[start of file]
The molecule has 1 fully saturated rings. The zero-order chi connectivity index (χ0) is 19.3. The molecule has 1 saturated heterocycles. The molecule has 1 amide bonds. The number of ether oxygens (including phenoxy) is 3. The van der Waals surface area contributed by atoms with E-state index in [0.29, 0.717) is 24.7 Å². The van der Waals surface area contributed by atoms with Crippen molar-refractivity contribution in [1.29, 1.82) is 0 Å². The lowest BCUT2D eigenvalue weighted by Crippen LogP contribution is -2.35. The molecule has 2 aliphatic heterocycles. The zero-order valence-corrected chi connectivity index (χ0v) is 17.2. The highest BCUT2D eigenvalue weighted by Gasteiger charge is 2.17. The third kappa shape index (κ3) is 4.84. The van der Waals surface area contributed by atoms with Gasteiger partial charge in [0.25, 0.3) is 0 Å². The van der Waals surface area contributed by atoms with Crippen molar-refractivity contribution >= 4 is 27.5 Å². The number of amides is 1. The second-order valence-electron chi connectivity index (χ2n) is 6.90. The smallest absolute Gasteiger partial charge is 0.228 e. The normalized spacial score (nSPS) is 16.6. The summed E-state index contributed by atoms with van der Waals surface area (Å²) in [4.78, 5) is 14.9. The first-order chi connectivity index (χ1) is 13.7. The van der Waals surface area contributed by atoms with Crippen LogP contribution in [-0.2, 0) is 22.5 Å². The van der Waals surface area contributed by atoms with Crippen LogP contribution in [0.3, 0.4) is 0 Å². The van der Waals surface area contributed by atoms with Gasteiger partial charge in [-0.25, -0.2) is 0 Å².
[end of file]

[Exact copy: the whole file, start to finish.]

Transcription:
The molecule has 1 fully saturated rings. The zero-order chi connectivity index (χ0) is 19.3. The molecule has 1 saturated heterocycles. The molecule has 1 amide bonds. The number of ether oxygens (including phenoxy) is 3. The van der Waals surface area contributed by atoms with E-state index in [0.29, 0.717) is 24.7 Å². The van der Waals surface area contributed by atoms with Crippen molar-refractivity contribution in [1.29, 1.82) is 0 Å². The lowest BCUT2D eigenvalue weighted by Crippen LogP contribution is -2.35. The molecule has 2 aliphatic heterocycles. The zero-order valence-corrected chi connectivity index (χ0v) is 17.2. The highest BCUT2D eigenvalue weighted by Gasteiger charge is 2.17. The third kappa shape index (κ3) is 4.84. The van der Waals surface area contributed by atoms with Gasteiger partial charge in [0.25, 0.3) is 0 Å². The van der Waals surface area contributed by atoms with Crippen molar-refractivity contribution >= 4 is 27.5 Å². The number of amides is 1. The second-order valence-electron chi connectivity index (χ2n) is 6.90. The smallest absolute Gasteiger partial charge is 0.228 e. The normalized spacial score (nSPS) is 16.6. The summed E-state index contributed by atoms with van der Waals surface area (Å²) in [4.78, 5) is 14.9. The first-order chi connectivity index (χ1) is 13.7. The van der Waals surface area contributed by atoms with Crippen LogP contribution in [-0.2, 0) is 22.5 Å². The van der Waals surface area contributed by atoms with Crippen LogP contribution in [0.3, 0.4) is 0 Å². The van der Waals surface area contributed by atoms with Gasteiger partial charge in [-0.25, -0.2) is 0 Å².